A publication from BleepingComputer reports that a man known as “Pornopoker” has been arrested by Russian authorities, for writing and distributing ransomware. His real name is yet to be released.
Pornopoker, allegedly a 40-year-old man from Volgograd, Russia, was arrested at the Domodedovo International Airport, located near Moscow. He was caught by Russian authorities after he returned from Thailand where he was hiding.
Officials reportedly arrested an accomplice Pornopoker worked with, although no details regarding the arrest have been provided at the time of publication. According to the Ministry of Internal Affairs of the Russian Federation, Pornopoker admitted he was guilty, and voluntarily handed over his computer and SIM cards used to practice illegal activities.
A video of the 40-year-old ransomware master’s arrest can be found on YouTube:
His ransomware locked users’ computers and displayed a message perpetrating to be from Russian authorities: either from the police(MIA), the Secret Services (FSB), or from the Federal Bailiff Service. Users were told in the message they had to pay a fine as they had watched pornographic materials. After the payment, they would then be allowed access to their computers.
The Russian Ministry of Internal affairs warned its citizens not to pay criminals anything, as authorities would never lock a computer or a mobile device demanding payment in return. Such messages derive from either malware or a compromised website. The Ministry closes its announcement with a piece of advice to internet users: take security seriously and use security software whenever browsing the internet. In can prove crucial in some situations.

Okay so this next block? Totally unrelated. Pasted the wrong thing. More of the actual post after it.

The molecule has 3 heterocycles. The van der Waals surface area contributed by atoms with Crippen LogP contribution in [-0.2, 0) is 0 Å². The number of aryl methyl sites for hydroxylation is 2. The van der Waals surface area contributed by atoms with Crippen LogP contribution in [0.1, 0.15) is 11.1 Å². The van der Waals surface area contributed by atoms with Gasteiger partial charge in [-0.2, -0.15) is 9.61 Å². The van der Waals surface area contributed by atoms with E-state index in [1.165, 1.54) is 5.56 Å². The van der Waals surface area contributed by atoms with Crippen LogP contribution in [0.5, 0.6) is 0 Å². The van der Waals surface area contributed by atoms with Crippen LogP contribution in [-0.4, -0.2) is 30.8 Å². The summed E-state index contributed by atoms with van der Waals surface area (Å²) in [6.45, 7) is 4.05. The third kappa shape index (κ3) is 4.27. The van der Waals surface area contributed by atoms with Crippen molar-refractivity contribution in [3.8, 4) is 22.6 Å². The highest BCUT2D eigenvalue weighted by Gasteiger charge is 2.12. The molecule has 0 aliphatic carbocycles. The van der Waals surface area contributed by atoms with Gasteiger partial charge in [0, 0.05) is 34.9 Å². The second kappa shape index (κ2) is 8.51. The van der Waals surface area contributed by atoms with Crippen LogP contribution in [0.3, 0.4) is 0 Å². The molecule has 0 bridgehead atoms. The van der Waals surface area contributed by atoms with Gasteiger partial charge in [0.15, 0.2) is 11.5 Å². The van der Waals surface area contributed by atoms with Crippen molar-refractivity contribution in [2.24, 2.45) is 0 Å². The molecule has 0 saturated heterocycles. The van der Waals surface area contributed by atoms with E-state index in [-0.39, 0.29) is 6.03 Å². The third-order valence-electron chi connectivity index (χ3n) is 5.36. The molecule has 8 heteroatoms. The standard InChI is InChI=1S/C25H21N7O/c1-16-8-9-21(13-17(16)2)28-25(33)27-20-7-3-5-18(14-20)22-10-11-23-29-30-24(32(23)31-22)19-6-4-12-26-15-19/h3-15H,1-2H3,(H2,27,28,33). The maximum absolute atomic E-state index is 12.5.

Ransomware’s popularity has surged
Ransomware has been pretty much everywhere this year, with several major instructions having to pay to see their data freed from the shackles of extorters. Among them, there are several hospitals who, due to their nature, pay up pretty quickly. According to a report from McAfee Labs Threats Report, healthcare providers had to pay over $100.000 to ransomware masters in the first quarter of the year.
Locky ransomware, for example, has been known to spread around through social media, in files opened by unsuspecting victims, which then lead to an encrypted computer and a $365 bill to unencrypt it. This has been made possible by vulnerabilities on Facebook and LinkedIn that allowed infected files to be uploaded and distributed.
Another report published by Motherboard claims popular ransomware Cerber made $195.000 in a single month, which would translate to over $1 million a year. The report even claims all of this money can be made by unskilled individuals who purchase the software in order to make a profit, even though the report states only about 0.3% of victims grab their wallets to pay.
A lot of cybersecurity companies such as Kaspersky Labs have already developed anti-ransomware tools, but these aren’t yet effective against every type of advance ransomware software out there. A much better method is to simply arrest the ransomware masters, just like Pornopoker.